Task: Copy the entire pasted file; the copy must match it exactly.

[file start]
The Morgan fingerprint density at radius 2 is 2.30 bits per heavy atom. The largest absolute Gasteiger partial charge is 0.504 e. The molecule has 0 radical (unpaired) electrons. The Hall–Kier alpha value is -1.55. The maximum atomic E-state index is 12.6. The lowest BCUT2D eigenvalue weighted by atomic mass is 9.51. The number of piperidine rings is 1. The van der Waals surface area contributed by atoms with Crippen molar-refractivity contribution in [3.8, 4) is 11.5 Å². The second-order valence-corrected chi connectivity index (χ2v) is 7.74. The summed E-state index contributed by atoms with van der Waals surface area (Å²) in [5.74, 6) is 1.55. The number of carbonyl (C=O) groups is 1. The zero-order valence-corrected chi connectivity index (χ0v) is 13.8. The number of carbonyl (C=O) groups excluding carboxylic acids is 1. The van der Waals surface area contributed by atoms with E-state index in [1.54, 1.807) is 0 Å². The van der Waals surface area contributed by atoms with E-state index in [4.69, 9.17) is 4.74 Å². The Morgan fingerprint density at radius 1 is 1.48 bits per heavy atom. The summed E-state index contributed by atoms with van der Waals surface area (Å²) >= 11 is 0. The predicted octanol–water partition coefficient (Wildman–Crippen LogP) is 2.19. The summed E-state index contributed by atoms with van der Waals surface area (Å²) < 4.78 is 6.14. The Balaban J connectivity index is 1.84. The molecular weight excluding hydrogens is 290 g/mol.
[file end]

The Morgan fingerprint density at radius 2 is 2.30 bits per heavy atom. The largest absolute Gasteiger partial charge is 0.504 e. The molecule has 0 radical (unpaired) electrons. The Hall–Kier alpha value is -1.55. The maximum atomic E-state index is 12.6. The lowest BCUT2D eigenvalue weighted by atomic mass is 9.51. The number of piperidine rings is 1. The van der Waals surface area contributed by atoms with Crippen molar-refractivity contribution in [3.8, 4) is 11.5 Å². The second-order valence-corrected chi connectivity index (χ2v) is 7.74. The summed E-state index contributed by atoms with van der Waals surface area (Å²) in [5.74, 6) is 1.55. The number of carbonyl (C=O) groups is 1. The zero-order valence-corrected chi connectivity index (χ0v) is 13.8. The number of carbonyl (C=O) groups excluding carboxylic acids is 1. The van der Waals surface area contributed by atoms with E-state index in [1.54, 1.807) is 0 Å². The van der Waals surface area contributed by atoms with E-state index in [4.69, 9.17) is 4.74 Å². The Morgan fingerprint density at radius 1 is 1.48 bits per heavy atom. The summed E-state index contributed by atoms with van der Waals surface area (Å²) >= 11 is 0. The predicted octanol–water partition coefficient (Wildman–Crippen LogP) is 2.19. The summed E-state index contributed by atoms with van der Waals surface area (Å²) < 4.78 is 6.14. The Balaban J connectivity index is 1.84. The molecular weight excluding hydrogens is 290 g/mol.